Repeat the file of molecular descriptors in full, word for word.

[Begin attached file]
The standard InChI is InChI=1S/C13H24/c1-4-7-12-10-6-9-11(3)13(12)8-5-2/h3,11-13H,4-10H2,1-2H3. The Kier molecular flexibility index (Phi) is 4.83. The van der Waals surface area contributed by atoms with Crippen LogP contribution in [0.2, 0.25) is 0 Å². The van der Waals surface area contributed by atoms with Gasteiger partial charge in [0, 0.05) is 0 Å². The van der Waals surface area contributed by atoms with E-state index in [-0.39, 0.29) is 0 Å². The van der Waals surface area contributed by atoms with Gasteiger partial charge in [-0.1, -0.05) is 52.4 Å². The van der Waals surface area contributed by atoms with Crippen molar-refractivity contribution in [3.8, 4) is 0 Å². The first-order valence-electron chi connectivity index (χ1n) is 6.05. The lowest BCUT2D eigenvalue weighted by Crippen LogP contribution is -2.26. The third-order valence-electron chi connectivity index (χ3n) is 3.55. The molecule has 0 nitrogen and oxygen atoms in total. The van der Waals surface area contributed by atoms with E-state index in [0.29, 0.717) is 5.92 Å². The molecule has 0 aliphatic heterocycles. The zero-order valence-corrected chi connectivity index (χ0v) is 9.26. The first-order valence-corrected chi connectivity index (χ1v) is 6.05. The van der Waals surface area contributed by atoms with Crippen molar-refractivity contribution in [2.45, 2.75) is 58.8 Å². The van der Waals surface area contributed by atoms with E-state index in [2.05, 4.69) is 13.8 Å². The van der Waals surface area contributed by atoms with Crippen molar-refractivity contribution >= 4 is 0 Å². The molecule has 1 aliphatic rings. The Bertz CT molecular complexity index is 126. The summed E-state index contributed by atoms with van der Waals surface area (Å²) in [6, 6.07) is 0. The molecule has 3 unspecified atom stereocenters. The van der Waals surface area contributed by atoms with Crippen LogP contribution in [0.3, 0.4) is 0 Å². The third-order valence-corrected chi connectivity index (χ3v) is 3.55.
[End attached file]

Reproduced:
The standard InChI is InChI=1S/C13H24/c1-4-7-12-10-6-9-11(3)13(12)8-5-2/h3,11-13H,4-10H2,1-2H3. The Kier molecular flexibility index (Phi) is 4.83. The van der Waals surface area contributed by atoms with Crippen LogP contribution in [0.2, 0.25) is 0 Å². The van der Waals surface area contributed by atoms with Gasteiger partial charge in [0, 0.05) is 0 Å². The van der Waals surface area contributed by atoms with E-state index in [-0.39, 0.29) is 0 Å². The van der Waals surface area contributed by atoms with Gasteiger partial charge in [-0.1, -0.05) is 52.4 Å². The van der Waals surface area contributed by atoms with Crippen molar-refractivity contribution in [3.8, 4) is 0 Å². The first-order valence-electron chi connectivity index (χ1n) is 6.05. The lowest BCUT2D eigenvalue weighted by Crippen LogP contribution is -2.26. The third-order valence-electron chi connectivity index (χ3n) is 3.55. The molecule has 0 nitrogen and oxygen atoms in total. The van der Waals surface area contributed by atoms with E-state index in [0.29, 0.717) is 5.92 Å². The molecule has 0 aliphatic heterocycles. The zero-order valence-corrected chi connectivity index (χ0v) is 9.26. The first-order valence-corrected chi connectivity index (χ1v) is 6.05. The van der Waals surface area contributed by atoms with Crippen molar-refractivity contribution in [2.45, 2.75) is 58.8 Å². The van der Waals surface area contributed by atoms with E-state index in [2.05, 4.69) is 13.8 Å². The van der Waals surface area contributed by atoms with Crippen molar-refractivity contribution >= 4 is 0 Å². The molecule has 1 aliphatic rings. The Bertz CT molecular complexity index is 126. The summed E-state index contributed by atoms with van der Waals surface area (Å²) in [6, 6.07) is 0. The molecule has 3 unspecified atom stereocenters. The van der Waals surface area contributed by atoms with Crippen LogP contribution in [0.3, 0.4) is 0 Å². The third-order valence-corrected chi connectivity index (χ3v) is 3.55.